Thursday, 15 December 2011


You learn strange things about people on the Internet. For instance, I was on the Kindleboards forum a few hours ago, came across a discussion of free and 99c ebooks, and hit on this comment: "I think a low price says the writer didn't have a lot of confidence in it, or didn't care too much how it did. Rightly or wrongly. If it's not worth much to him or her, why should it matter much to me, as the reader?"

And since all of my self-published books on Kindle are 99c, I wasn't exactly pleased. I mean, I've had novels published by four major publishers. My stories have appeared in most of the better magazines in the genre I work in. And most of what I've put out electronically has been published in hard print at some time in the past. The quote above just didn't make the slightest bit of sense to me, and so I tried to put the guy with that opinion right. Only to be rebutted by an American living in the UK, who told me she and plenty of people that she knew regarded 99c ebooks as potentially inferior, and $2.99 to be the proper starting rate. Bizarre! I don't buy cheaper tickets at the cinema on an Orange Wednesday and expect the movie I'm about to see to be inferior. If someone wants to put their work out at a very accessible price, why not? And does the extra two bucks make the ebook that they're buying suddenly -- magically -- better?

So why do I price my ebooks thusly in the first place?

One -- I'm trying to reach a brand-new market, and this seems like the best way to do it. Someone unfamiliar with my work, who buys one of my Kindles for less than the price of a cup of coffee in a diner, might like it enough to either buy some more 99 centers, which is fine. Or they might take enough of an interest to buy one of my novels or conventionally published collections. And that is what is happening. I know this because some of those people write and tell me so. In fact, one guy brought everything that I have out there electronically.

Two -- I'm not inclined at this stage of the game to shell out on having my ebooks formatted professionally. Don't get me wrong, I put a lot of effort into getting them in as good a shape as I can manage, which means spending hours checking through and taking all of the tab indents out. So once I have download them to Amazon, they're mostly good, but you come across the occasional page where a couple of paragraphs have too much indenting in them. And the fact is, I am pretty conscientious when it comes to my work, and since these ebooks are a slightly imperfect product it seems only fair to charge the minimum price for them, rather the same way you would charge a lot less for a second-hand book.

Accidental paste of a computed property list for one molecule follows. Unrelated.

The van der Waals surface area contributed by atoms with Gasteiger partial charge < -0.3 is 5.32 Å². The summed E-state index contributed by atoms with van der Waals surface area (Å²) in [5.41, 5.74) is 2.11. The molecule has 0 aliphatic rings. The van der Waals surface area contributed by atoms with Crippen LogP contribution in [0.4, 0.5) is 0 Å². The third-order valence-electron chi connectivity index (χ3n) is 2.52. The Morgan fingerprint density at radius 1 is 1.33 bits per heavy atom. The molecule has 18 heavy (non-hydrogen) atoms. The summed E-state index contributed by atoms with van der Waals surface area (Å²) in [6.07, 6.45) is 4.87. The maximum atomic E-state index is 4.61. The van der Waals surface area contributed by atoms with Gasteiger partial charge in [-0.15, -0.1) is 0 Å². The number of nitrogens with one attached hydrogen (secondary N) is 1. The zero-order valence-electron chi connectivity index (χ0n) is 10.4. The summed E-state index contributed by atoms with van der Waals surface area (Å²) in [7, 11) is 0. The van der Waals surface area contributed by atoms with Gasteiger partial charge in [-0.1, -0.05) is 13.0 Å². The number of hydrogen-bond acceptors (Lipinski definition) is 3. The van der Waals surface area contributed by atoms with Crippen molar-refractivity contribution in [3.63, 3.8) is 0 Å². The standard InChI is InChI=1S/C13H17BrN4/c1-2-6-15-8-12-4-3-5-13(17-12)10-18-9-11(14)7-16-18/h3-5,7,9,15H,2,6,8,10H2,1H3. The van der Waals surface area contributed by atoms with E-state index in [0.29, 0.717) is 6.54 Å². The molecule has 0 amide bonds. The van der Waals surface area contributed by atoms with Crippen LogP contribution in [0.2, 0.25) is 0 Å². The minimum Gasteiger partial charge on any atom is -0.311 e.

You know what? I'm half tempted to try a small experiment -- reprice all my Kindles at £2.99 and see if they sell better or attract a more discerning audience. But I doubt they will. I'll let you know.

Wednesday, 14 December 2011


Last week, I took part in the online launch of Dark Arcanum: Uncanny Tales of Sherlock Holmes (see 'Sherlock Holmes Week,' further down this blog). And this week, Gaslight Gallery -- a website about the entire Gaslight series -- is running a short interview with me. Yes, another one! I certainly have a load of people asking me for my opinion these days, more fool them. Incidentally, 'The House of Blood' -- my story from that anthology -- also appears in my Kindle collection More Sherlock Holmes in the 21st Century.

Tuesday, 13 December 2011


When my first novel -- The Harvest Bride -- came out in 1987, it was not only nominated for a Bram, it got a fine big bunch of good reviews as well. And the best of them -- so glowing that a quote from it is still on the banner of my website home page -- was from that excellent and prolific writer of horror and suspense, Ed Gorman. Now he's done the same again, publishing his summings up of my collection Shadows and Other Tales and my newest venture, Our Lady of the Shadows, on his blog, alongside a small interview with me. You can read the whole thing here. When you're a writer, you discover down the years there is a small handful of people that you find yourself beholden to. And Mr. Gorman's one of them in my case. Almost a quarter of a century has passed since my debut, and the guy's still handing out the praise. So huge thanks, Ed. More power to you.

Wednesday, 7 December 2011


There were two events pertaining to the Great Detective last week. Firstly, I published on Amazon Kindle the third of my Immortal Holmes series. The 3rd Sherlock Holmes in the 21st Century contains three brand-new long stories. Here's the blurb:

"Sherlock Holmes didn’t die when he plunged down the Reichenbach Falls. He turned out to be unkillable, and is still with us to this very day, travelling the world and delving into all its most confounding cases. But these are not merely ordinary crimes … supernatural forces are at work. In “The Hunters and the Hunted” Holmes is confronted with a deadly insect swarm in Kenya … but what is directing the creatures toward their victims? In “Above the Boulevards” a powerful and mysterious vigilante is protecting women on the streets of Paris. And in “The Crimewave” Holmes is called back urgently to his beloved native London. And he no longer has Watson by his side … so here’s your chance to make the journey with him."

And secondly, Bitten by Books hosted a launch event for Dark Arcanum: Uncanny Tales of Sherlock Holmes. The anthology is from Edge Publishing, and contains my very first Immortal Holmes story, 'The House of Blood,' set in Las Vegas. The event went on a full 24 hours with readers taking part and asking questions; I was one of the authors who answered them, and you can take a look at the whole thing here.